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“Reading is a process; so is writing. By “process” we mean that both require the taking of sequential steps over a lapse of time. […] Virtually all writers are habitual read­ers. And while not all readers are habitual writers, it is still a prag­matic truth that habitual readers usually make better writers. Nor should this revelation be a surprise, since most learned processes improve with practice. The archer who shoots regularly is more likely to hit the bull’s-eye reliably than is the one who hasn’t touched a bow in years, and there is no magic or happenstance whatever in any of this. Practice, if it does not always make perfect, certainly does make better.

We bring all this up, at the risk of sounding inanely elementary, to point out another truth: Often, many students who think they cannot write well just do not understand the writing process. It is not that they cannot write, but simply that they do not know how to write and have a mistaken idea about what the writing process entails. Over and over again English teachers have found this to be true.

For example, many beginning writers will take one swipe at composing an essay, be dissatisfied, and interpret the outcome as damning evidence that they have no gift for writing. Professional writers, on the other hand, understand that writing is typically done in numerous sittings and passes over the interval of days, weeks, even months or years, depending on the length of the assignment. This essay you are now reading, for example, was composed over days, revised and reread numerous times, tinkered with, changed, and edited in several passes. And all this was done not because the writer is inept or neurotic, but because this stop-and-go method is part of the typical and expected writing process.”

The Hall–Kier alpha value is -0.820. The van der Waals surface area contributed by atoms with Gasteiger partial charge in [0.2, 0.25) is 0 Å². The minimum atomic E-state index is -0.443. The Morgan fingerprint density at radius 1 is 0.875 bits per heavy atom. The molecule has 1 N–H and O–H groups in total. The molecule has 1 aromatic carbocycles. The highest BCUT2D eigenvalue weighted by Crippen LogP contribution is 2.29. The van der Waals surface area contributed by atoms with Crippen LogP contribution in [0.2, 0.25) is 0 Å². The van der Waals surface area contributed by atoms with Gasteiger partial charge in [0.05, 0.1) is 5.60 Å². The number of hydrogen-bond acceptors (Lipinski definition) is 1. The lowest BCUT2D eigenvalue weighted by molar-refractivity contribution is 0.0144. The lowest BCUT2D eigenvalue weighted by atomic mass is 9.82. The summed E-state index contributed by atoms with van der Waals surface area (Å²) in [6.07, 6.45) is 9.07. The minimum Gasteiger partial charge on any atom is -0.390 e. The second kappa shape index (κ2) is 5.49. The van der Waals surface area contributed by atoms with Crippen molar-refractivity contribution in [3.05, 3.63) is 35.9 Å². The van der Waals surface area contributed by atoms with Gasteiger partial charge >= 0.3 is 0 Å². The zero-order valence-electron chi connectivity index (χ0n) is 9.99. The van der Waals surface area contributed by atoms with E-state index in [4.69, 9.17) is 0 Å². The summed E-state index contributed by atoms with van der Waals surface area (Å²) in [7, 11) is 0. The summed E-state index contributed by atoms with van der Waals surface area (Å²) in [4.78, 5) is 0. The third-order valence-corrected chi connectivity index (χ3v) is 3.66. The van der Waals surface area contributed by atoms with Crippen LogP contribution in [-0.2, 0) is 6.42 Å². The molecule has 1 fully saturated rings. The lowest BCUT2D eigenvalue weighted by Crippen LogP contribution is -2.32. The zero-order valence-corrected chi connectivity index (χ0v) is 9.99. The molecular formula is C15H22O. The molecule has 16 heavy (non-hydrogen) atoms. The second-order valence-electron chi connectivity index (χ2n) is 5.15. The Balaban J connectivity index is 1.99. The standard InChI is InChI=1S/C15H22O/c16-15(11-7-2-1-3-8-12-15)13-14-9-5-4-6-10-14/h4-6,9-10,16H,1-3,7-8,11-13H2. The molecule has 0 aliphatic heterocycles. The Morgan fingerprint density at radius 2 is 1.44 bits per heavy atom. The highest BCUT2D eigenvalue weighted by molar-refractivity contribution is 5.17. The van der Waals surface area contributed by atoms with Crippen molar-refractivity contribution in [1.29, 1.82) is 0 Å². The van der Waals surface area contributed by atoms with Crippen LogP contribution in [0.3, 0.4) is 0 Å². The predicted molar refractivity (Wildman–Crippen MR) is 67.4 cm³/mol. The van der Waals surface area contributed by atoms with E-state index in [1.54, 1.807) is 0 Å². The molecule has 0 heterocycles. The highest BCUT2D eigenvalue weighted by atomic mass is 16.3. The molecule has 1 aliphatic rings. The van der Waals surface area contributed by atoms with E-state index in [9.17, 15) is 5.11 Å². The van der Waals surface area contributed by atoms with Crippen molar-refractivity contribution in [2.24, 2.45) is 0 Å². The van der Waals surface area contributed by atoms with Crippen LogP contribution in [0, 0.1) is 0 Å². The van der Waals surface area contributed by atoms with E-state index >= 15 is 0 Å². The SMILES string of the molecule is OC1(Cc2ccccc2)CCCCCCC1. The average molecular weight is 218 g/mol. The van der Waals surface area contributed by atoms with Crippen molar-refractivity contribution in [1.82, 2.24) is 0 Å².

Anthony C. Winkler and Jo Ray McCuen, From Reading, Writing, 2nd edition, USA: Harcourt Brace College Publishers, 1993

Umm… I guess that I can take a deep breath knowing that writing and reading and learning take time.

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